100 business executives discuss how to combat new voting rules: report
A group of more than 100 business community leaders joined a Zoom call on Saturday to explore what steps they could take to push back against legislation being considered in state legislatures across the country that would tighten voting laws, The Washington Post reported.
Leaders from Delta, American, United, Starbucks, Target, LinkedIn, Levi Strauss and Boston Consulting Group were present on the Zoom call, the Post reported. Atlanta Falcons owner Arthur Blank was also reportedly included in the conversation.
Two of the avenues discussed were stopping donations to politicians who support the legislation and postponing investments in states that approve the measures, four people who were on the call told the Post, including one of the organizers, Jeffrey Sonnenfeld, a Yale management professor.
The goal of the call was to bring together companies that have issued their own statements following the signing of Georgia’s voting bill, the Post reported, citing Sonnenfeld.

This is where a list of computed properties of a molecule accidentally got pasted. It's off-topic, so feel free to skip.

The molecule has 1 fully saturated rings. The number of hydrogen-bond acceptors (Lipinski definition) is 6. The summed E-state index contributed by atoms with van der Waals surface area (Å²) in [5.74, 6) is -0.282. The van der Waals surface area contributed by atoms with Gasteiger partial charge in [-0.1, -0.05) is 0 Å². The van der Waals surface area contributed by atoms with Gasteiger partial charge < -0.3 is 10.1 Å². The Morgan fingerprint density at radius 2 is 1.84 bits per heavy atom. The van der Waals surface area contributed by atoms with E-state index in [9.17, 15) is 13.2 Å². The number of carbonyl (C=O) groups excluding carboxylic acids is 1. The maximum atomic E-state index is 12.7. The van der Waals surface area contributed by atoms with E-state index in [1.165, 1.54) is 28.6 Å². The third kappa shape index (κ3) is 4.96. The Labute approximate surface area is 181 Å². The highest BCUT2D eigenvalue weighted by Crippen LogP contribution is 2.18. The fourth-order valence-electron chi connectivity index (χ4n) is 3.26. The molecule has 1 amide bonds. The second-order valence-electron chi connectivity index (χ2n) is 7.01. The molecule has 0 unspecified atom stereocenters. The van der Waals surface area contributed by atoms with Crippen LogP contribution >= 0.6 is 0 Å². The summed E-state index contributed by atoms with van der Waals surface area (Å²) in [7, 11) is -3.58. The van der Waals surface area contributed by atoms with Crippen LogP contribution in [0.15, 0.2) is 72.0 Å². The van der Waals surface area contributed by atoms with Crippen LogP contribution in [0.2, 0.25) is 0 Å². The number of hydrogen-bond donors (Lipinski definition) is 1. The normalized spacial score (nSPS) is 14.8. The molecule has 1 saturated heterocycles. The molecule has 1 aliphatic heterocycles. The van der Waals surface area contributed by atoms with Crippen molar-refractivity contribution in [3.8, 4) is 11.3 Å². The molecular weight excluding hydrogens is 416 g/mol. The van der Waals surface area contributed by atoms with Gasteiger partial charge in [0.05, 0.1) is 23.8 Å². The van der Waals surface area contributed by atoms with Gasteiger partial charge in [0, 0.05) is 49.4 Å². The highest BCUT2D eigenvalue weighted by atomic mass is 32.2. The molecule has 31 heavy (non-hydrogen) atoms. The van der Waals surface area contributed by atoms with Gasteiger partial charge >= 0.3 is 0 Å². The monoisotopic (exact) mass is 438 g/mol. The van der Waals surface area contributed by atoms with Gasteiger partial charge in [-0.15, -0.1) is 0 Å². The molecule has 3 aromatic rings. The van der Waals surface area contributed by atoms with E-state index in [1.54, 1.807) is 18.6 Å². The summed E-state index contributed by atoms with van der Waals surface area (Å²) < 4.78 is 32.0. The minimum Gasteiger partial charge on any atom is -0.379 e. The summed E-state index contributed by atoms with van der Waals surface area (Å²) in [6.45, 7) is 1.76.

The participants didn’t settle on any final steps.
The meeting was first reported by The Wall Street Journal.
The meeting comes as backlash grows against Georgia’s recently passed voting law and the GOP battles with companies that have expressed opposition.
Earlier this month, Major League Baseball announced that it was pulling the league’s All-Star Game from Atlanta in protest of the legislation. The July game will now be played in Denver, MLB announced this week.
Senate Minority Leader Mitch McConnell (R) said last week that it was “quite stupid to jump in the middle of a highly controversial issue.”
On Wednesday, he backed off his comments, saying at a press conference in Kentucky “I didn’t say that very artfully yesterday. They’re certainly entitled to be involved in politics. They are. My principal complaint is they didn’t read the darn bill.”
Lawmakers in Texas advanced legislation on April 1 that would implement new voting restrictions in the state, including limits on polling place hours and reducing options for voters to cast ballots.
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